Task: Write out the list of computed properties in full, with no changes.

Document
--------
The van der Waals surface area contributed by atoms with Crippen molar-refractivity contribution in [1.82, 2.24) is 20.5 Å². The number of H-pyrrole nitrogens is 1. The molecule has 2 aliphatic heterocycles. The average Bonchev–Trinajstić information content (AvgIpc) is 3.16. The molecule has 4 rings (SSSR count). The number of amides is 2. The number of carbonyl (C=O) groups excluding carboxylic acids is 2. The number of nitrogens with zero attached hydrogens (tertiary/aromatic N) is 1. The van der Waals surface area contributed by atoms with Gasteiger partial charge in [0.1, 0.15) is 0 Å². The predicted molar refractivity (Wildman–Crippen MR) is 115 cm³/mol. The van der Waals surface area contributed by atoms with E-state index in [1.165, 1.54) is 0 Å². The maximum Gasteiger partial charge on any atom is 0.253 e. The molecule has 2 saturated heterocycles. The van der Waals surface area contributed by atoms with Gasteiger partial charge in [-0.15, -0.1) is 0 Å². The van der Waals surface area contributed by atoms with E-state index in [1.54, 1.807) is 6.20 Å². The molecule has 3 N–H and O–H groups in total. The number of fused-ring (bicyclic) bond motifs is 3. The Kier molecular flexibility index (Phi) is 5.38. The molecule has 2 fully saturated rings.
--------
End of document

The van der Waals surface area contributed by atoms with Crippen molar-refractivity contribution in [1.82, 2.24) is 20.5 Å². The number of H-pyrrole nitrogens is 1. The molecule has 2 aliphatic heterocycles. The average Bonchev–Trinajstić information content (AvgIpc) is 3.16. The molecule has 4 rings (SSSR count). The number of amides is 2. The number of carbonyl (C=O) groups excluding carboxylic acids is 2. The number of nitrogens with zero attached hydrogens (tertiary/aromatic N) is 1. The van der Waals surface area contributed by atoms with Gasteiger partial charge in [0.1, 0.15) is 0 Å². The predicted molar refractivity (Wildman–Crippen MR) is 115 cm³/mol. The van der Waals surface area contributed by atoms with E-state index in [1.165, 1.54) is 0 Å². The maximum Gasteiger partial charge on any atom is 0.253 e. The molecule has 2 saturated heterocycles. The van der Waals surface area contributed by atoms with Gasteiger partial charge in [-0.15, -0.1) is 0 Å². The van der Waals surface area contributed by atoms with E-state index in [1.54, 1.807) is 6.20 Å². The molecule has 3 N–H and O–H groups in total. The number of fused-ring (bicyclic) bond motifs is 3. The Kier molecular flexibility index (Phi) is 5.38. The molecule has 2 fully saturated rings.